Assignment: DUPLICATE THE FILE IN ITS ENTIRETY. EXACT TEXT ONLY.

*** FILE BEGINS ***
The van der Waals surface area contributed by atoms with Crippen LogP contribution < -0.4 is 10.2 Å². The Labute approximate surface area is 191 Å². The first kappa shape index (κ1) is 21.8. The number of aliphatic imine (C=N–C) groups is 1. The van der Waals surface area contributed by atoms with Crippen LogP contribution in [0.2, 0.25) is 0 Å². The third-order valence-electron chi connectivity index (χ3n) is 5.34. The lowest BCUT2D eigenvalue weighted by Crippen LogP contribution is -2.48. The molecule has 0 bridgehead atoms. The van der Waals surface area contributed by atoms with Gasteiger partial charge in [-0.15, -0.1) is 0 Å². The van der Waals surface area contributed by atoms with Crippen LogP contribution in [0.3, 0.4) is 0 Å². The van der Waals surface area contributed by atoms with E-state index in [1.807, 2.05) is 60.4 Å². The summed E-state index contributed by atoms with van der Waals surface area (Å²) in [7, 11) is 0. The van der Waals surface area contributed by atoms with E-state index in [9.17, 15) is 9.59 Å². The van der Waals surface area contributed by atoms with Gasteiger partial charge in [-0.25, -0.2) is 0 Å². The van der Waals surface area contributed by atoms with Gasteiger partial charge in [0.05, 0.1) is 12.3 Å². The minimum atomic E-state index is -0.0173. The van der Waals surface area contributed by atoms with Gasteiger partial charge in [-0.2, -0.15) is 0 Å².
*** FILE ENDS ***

The van der Waals surface area contributed by atoms with Crippen LogP contribution < -0.4 is 10.2 Å². The Labute approximate surface area is 191 Å². The first kappa shape index (κ1) is 21.8. The number of aliphatic imine (C=N–C) groups is 1. The van der Waals surface area contributed by atoms with Crippen LogP contribution in [0.2, 0.25) is 0 Å². The third-order valence-electron chi connectivity index (χ3n) is 5.34. The lowest BCUT2D eigenvalue weighted by Crippen LogP contribution is -2.48. The molecule has 0 bridgehead atoms. The van der Waals surface area contributed by atoms with Gasteiger partial charge in [-0.15, -0.1) is 0 Å². The van der Waals surface area contributed by atoms with Crippen LogP contribution in [0.3, 0.4) is 0 Å². The van der Waals surface area contributed by atoms with E-state index in [1.807, 2.05) is 60.4 Å². The summed E-state index contributed by atoms with van der Waals surface area (Å²) in [7, 11) is 0. The van der Waals surface area contributed by atoms with E-state index in [9.17, 15) is 9.59 Å². The van der Waals surface area contributed by atoms with Gasteiger partial charge in [-0.25, -0.2) is 0 Å². The van der Waals surface area contributed by atoms with Gasteiger partial charge in [0.05, 0.1) is 12.3 Å². The minimum atomic E-state index is -0.0173. The van der Waals surface area contributed by atoms with Gasteiger partial charge in [-0.2, -0.15) is 0 Å².